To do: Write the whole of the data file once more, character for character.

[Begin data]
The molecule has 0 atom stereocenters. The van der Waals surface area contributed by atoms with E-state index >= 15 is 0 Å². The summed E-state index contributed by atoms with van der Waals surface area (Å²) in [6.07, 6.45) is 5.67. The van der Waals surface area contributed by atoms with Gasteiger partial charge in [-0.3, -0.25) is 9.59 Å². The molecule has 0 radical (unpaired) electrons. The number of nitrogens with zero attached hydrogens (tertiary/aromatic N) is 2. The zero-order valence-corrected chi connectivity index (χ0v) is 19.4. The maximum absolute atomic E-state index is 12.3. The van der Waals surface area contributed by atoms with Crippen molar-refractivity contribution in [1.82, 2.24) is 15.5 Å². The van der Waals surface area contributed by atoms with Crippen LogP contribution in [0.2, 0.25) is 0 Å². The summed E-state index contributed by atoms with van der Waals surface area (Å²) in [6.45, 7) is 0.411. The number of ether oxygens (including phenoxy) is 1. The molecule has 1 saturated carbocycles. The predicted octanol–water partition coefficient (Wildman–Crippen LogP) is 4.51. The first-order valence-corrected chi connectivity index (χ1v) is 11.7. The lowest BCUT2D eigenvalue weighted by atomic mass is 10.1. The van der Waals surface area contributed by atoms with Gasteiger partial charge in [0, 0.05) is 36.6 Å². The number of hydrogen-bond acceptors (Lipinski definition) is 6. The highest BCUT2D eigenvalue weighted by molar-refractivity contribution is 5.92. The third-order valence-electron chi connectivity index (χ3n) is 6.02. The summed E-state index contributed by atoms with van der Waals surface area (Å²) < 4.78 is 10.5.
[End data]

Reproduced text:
The molecule has 0 atom stereocenters. The van der Waals surface area contributed by atoms with E-state index >= 15 is 0 Å². The summed E-state index contributed by atoms with van der Waals surface area (Å²) in [6.07, 6.45) is 5.67. The van der Waals surface area contributed by atoms with Gasteiger partial charge in [-0.3, -0.25) is 9.59 Å². The molecule has 0 radical (unpaired) electrons. The number of nitrogens with zero attached hydrogens (tertiary/aromatic N) is 2. The zero-order valence-corrected chi connectivity index (χ0v) is 19.4. The maximum absolute atomic E-state index is 12.3. The van der Waals surface area contributed by atoms with Crippen molar-refractivity contribution in [1.82, 2.24) is 15.5 Å². The van der Waals surface area contributed by atoms with Crippen LogP contribution in [0.2, 0.25) is 0 Å². The summed E-state index contributed by atoms with van der Waals surface area (Å²) in [6.45, 7) is 0.411. The number of ether oxygens (including phenoxy) is 1. The molecule has 1 saturated carbocycles. The predicted octanol–water partition coefficient (Wildman–Crippen LogP) is 4.51. The first-order valence-corrected chi connectivity index (χ1v) is 11.7. The lowest BCUT2D eigenvalue weighted by atomic mass is 10.1. The van der Waals surface area contributed by atoms with Gasteiger partial charge in [0, 0.05) is 36.6 Å². The number of hydrogen-bond acceptors (Lipinski definition) is 6. The highest BCUT2D eigenvalue weighted by molar-refractivity contribution is 5.92. The third-order valence-electron chi connectivity index (χ3n) is 6.02. The summed E-state index contributed by atoms with van der Waals surface area (Å²) < 4.78 is 10.5.